It happens. I’m guilty of it often enough. The stomach flu hits three kids in one day and I start to mistrust everything I know about the effectiveness of natural cleaners and the dangers of conventional ones. Out of desperation to get this horrible bug out of my house, I reach for the 409. Or it may be simpler than that. I might just be suckered by the beauty of that clear blue Windex, or the lemony scent of Pledge. Perhaps I’ve been watching too much commercial TV, seeing too many miraculous Before and After shots of soap scum cleared in a single effortless swipe. Perhaps I’ve heard just one too many, “You clean your house with what!?”
In the midst of a crisis or moments of weakness, the questions come pouring in:
Am I putting my kids at risk by not using the stuff that good looking people say is so good? If it were really bad for us, would the government allow it to be sold? What good is this natural stuff doing? What good is my little squirt bottle with my homemade solution when there are still paper mills and oil spills? How am I making any difference?
Have you heard the story about the boy and the starfish?
One day a man was walking along the beach, when he noticed a boy picking something up and gently throwing it into the ocean. Approaching the boy, he asked, “What are you doing?”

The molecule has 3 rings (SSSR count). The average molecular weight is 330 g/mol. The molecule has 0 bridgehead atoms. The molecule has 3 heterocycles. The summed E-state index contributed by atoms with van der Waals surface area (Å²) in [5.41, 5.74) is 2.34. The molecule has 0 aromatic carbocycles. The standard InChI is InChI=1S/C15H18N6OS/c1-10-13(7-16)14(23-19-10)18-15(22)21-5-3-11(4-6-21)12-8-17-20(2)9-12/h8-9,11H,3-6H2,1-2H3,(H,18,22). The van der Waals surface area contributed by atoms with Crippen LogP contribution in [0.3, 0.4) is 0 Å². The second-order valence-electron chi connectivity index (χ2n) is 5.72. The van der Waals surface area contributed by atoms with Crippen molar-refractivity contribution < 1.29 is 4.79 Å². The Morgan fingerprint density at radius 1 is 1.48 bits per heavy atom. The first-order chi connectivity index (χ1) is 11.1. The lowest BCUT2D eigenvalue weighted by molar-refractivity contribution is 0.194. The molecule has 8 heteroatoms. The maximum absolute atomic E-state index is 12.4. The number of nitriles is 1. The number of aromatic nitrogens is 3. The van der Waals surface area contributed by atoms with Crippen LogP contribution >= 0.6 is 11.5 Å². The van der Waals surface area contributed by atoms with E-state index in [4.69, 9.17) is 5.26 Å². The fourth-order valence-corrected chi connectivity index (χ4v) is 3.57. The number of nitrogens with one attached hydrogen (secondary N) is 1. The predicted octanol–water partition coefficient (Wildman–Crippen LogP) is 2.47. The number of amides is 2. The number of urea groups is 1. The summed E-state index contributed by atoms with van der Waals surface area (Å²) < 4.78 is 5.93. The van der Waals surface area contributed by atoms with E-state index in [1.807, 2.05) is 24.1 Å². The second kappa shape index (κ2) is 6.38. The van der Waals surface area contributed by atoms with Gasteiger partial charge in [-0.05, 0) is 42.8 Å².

The youth replied, “Throwing starfish back into the ocean. The surf is up and the tide is going out. If I don’t throw them back, they’ll die.”
“Son,” the man said, “don’t you realize there are miles and miles of beach and hundreds of starfish? You can’t make a difference!”
After listening politely, the boy bent down, picked up another starfish, and threw it back into the surf. Then, smiling at the man, he said…”I made a difference for that one.”
My nephew found this isolated starfish on the shores of Emerald Isle, NC. He threw it back.
(picture by Cindi Teel)
The point is, it all does matter. It all does help. Soaps and vinegar and baking soda and all that really do work. And, no, the government does not know everything that is going on. In my house, it’s mostly up to me to know what’s what. So, whatever I can do, big or small, to make my house safer for my husband, my kids, and myself – that matters. Even if it doesn’t help anyone else. But then, it probably does help someone else. I might inspire you, who might inspire 10 other people, and thus it starts.
So if you fall off this green machine, pick a quotation and climb back on. I’m a sucker for a well-turned phrase, so here are a few that could make a good natural housecleaning mantra:
I am only one, but I am one. I cannot do everything, but I can do something. And I will not let what I cannot do interfere with what I can do. ~ Edward Everett Hale
It is the greatest of all mistakes to do nothing because you can only do a little. ~Sydney Smith
And lastly, One man’s hands can’t… but if two and two and fifty make a million, we’ll see that day come round. Not exactly what Mr. Seeger was talking about, but I think he’d agree.